Studies in the first three years of this project showed protected lettuce to be the host plant for at least four important aphid species. Of those that colonise the foliage, the currant lettuce aphid (Nasonovia ribisnigri) is specific to lettuce while the peach potato aphid (Myzus persicae), the glasshouse potato aphid (Aulocorthum solani) and the potato aphid (Macrosiphum euphorbiae) occur on a range of different plant species.
Examination of sequentially-planted crops that were not treated with insecticide showed that the populations peaked at different times of the year but the largest numbers were usually found in August and September. Monitoring of commercial crops with water traps inside the glasshouses did not reveal any consistency in population peaks of the different aphids.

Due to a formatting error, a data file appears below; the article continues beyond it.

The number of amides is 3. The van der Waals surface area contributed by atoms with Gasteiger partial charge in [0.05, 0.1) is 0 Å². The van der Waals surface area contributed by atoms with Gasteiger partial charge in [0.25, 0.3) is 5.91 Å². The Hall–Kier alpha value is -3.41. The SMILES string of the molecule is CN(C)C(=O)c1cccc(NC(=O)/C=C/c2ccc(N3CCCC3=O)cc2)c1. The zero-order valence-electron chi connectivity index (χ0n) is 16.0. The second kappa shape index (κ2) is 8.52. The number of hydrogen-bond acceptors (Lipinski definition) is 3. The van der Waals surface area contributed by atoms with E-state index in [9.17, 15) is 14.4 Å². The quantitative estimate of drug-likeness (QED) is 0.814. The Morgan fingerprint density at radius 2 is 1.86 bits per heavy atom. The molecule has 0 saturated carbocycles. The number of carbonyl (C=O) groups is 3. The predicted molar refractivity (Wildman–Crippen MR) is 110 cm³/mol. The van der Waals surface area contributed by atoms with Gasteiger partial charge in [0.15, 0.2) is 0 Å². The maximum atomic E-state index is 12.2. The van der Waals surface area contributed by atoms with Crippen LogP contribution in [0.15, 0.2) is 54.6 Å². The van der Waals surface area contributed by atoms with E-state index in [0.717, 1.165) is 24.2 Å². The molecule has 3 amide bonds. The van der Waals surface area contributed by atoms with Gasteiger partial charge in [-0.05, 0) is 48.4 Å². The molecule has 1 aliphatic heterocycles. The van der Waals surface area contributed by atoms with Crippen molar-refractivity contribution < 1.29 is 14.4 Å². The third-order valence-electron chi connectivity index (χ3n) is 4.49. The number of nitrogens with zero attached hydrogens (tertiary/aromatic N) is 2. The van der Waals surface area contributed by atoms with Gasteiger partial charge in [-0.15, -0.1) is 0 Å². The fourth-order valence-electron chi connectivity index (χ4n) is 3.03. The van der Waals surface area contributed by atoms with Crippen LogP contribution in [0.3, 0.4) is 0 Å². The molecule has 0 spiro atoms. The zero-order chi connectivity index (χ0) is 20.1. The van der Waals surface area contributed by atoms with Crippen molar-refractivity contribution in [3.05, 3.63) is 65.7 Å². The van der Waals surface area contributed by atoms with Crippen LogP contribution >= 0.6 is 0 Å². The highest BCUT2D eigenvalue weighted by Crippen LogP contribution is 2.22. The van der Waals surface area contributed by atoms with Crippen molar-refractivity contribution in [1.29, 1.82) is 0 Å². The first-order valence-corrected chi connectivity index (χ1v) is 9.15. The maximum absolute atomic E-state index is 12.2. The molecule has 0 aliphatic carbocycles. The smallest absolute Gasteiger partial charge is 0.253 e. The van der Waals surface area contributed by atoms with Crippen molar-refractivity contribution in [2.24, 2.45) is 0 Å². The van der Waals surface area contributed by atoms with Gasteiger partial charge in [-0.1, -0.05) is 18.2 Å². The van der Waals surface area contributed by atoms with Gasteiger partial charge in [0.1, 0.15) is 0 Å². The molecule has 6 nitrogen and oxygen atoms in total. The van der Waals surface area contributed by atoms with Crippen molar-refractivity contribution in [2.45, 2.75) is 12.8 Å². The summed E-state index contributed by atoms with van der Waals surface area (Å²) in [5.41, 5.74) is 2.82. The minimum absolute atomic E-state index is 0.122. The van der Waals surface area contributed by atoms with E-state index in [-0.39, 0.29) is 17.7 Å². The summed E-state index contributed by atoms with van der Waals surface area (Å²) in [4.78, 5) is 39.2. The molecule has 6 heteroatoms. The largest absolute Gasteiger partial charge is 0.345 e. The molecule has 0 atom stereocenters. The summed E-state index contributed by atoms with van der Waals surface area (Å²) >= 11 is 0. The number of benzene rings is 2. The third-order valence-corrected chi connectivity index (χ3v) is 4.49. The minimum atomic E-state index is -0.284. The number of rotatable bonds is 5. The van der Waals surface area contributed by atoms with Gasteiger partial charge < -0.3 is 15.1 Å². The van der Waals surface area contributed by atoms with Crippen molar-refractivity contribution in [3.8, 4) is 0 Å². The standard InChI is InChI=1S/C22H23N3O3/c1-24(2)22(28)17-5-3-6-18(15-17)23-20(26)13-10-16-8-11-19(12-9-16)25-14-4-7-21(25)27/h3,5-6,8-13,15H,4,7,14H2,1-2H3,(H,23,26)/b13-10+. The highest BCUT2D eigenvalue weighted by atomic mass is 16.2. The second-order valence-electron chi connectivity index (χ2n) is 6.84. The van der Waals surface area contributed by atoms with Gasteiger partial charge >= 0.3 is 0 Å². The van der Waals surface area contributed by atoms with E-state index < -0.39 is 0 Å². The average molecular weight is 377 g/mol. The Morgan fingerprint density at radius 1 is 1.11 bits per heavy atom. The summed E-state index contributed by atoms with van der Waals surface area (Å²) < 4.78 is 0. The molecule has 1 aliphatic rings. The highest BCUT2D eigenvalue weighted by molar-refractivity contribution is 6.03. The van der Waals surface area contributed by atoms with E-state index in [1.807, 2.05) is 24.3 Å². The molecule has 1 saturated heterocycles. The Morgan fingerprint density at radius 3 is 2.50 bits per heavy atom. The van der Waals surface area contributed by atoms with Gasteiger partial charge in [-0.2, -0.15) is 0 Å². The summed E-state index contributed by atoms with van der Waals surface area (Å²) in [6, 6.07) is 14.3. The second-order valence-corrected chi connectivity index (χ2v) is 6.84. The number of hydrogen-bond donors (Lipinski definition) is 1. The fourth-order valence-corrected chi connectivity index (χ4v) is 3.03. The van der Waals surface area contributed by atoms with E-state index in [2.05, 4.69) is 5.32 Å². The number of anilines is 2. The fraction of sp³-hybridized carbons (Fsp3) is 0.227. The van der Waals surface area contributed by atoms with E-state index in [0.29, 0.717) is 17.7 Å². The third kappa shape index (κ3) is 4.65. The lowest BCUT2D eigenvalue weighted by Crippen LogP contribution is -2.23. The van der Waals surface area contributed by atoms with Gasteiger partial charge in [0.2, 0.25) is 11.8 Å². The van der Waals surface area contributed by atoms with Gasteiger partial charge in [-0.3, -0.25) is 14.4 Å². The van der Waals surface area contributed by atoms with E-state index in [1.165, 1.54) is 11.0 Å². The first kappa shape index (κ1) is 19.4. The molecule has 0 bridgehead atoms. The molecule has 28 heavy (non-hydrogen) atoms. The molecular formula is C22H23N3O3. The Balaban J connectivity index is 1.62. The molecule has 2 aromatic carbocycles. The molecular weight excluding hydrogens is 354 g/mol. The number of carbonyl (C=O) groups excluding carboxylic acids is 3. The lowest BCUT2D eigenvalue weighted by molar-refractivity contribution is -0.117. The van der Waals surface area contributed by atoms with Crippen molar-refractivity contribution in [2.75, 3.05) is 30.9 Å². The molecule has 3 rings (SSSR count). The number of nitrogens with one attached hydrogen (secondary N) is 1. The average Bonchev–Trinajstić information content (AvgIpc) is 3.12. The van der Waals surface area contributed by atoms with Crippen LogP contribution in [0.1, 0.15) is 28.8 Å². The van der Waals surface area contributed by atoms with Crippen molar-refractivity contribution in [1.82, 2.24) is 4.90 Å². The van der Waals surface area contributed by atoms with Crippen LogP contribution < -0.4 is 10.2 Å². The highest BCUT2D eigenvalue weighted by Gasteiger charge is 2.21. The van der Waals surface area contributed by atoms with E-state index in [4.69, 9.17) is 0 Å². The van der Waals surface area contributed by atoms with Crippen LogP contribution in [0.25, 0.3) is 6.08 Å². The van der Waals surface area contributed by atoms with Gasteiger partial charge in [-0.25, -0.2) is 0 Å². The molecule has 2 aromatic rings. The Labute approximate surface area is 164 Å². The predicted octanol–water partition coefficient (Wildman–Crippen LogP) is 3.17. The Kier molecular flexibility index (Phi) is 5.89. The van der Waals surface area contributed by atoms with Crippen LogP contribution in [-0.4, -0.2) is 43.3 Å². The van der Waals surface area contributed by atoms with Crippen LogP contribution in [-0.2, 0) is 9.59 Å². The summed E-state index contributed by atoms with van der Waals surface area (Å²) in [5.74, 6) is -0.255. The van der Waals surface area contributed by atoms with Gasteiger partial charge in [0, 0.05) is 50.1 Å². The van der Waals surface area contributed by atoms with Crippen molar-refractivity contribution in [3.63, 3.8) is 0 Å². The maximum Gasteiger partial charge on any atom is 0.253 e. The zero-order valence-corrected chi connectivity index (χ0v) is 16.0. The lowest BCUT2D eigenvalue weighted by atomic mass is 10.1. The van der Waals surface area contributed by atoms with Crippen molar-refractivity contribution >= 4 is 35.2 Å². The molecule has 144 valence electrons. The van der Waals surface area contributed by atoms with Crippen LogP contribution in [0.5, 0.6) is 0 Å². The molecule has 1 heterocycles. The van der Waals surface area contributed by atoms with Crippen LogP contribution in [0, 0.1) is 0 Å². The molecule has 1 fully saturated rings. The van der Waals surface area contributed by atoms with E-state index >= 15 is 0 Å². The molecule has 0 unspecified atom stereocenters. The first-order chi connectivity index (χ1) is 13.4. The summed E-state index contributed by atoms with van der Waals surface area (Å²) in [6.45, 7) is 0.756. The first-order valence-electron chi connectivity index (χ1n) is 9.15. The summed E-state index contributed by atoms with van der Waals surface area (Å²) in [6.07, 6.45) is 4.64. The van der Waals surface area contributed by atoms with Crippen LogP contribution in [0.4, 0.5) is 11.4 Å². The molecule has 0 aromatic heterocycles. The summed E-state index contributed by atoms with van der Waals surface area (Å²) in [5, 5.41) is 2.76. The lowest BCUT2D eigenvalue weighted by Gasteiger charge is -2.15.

Despite four years of continuous monitoring, it has not been possible to identify consistent periods of population peaks for aphids invading protected lettuce crops. It is essential therefore that protected lettuce crops receive continuous protection from foliar-feeding aphids from April through to November to satisfy the strict standards set by produce retailers.
The larvae of several moth species were also found to infest protected lettuce crops, including the silver Y (Autographa gamma), the angle shades (Phlogophora meticulosa), the tomato moth (Laconobia oleracea), the cabbage moth (Mamestra brassicae), the yellow underwing (Noctua pronuba) and at least two species of tortrix moth. Pheromone trapping studies in the early stages of this project showed the silver Y, tomato moth and tortrix moths to be the more common species and subsequent studies focused on these species. These species of moth were present from April through to October. No consistent activity patterns have been noted for any of the three main moth species over the four year period in which the trap monitoring was conducted.